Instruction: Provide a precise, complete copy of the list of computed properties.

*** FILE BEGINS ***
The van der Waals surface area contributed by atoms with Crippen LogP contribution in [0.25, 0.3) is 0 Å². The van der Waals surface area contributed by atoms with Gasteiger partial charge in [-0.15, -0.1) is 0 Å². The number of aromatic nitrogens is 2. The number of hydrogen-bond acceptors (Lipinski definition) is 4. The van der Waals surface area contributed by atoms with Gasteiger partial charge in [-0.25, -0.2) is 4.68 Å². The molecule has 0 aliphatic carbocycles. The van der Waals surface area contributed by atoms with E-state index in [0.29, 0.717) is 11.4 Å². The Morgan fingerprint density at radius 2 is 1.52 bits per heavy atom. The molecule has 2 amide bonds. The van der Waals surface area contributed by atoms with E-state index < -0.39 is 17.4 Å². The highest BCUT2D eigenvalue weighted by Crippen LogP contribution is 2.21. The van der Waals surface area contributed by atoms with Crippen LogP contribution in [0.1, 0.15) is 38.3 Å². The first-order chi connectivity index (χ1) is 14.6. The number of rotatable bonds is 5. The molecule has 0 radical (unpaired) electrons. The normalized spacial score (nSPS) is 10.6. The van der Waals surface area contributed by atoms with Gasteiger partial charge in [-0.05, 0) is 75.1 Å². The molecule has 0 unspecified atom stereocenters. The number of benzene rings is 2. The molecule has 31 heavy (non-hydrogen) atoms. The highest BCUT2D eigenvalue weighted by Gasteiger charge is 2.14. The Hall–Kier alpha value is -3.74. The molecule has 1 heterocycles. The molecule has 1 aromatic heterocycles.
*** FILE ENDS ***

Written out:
The van der Waals surface area contributed by atoms with Crippen LogP contribution in [0.25, 0.3) is 0 Å². The van der Waals surface area contributed by atoms with Gasteiger partial charge in [-0.15, -0.1) is 0 Å². The number of aromatic nitrogens is 2. The number of hydrogen-bond acceptors (Lipinski definition) is 4. The van der Waals surface area contributed by atoms with Gasteiger partial charge in [-0.25, -0.2) is 4.68 Å². The molecule has 0 aliphatic carbocycles. The van der Waals surface area contributed by atoms with E-state index in [0.29, 0.717) is 11.4 Å². The Morgan fingerprint density at radius 2 is 1.52 bits per heavy atom. The molecule has 2 amide bonds. The van der Waals surface area contributed by atoms with E-state index < -0.39 is 17.4 Å². The highest BCUT2D eigenvalue weighted by Crippen LogP contribution is 2.21. The van der Waals surface area contributed by atoms with Crippen LogP contribution in [0.1, 0.15) is 38.3 Å². The first-order chi connectivity index (χ1) is 14.6. The number of rotatable bonds is 5. The molecule has 0 radical (unpaired) electrons. The normalized spacial score (nSPS) is 10.6. The van der Waals surface area contributed by atoms with Gasteiger partial charge in [-0.05, 0) is 75.1 Å². The molecule has 0 unspecified atom stereocenters. The number of benzene rings is 2. The molecule has 31 heavy (non-hydrogen) atoms. The highest BCUT2D eigenvalue weighted by Gasteiger charge is 2.14. The Hall–Kier alpha value is -3.74. The molecule has 1 heterocycles. The molecule has 1 aromatic heterocycles.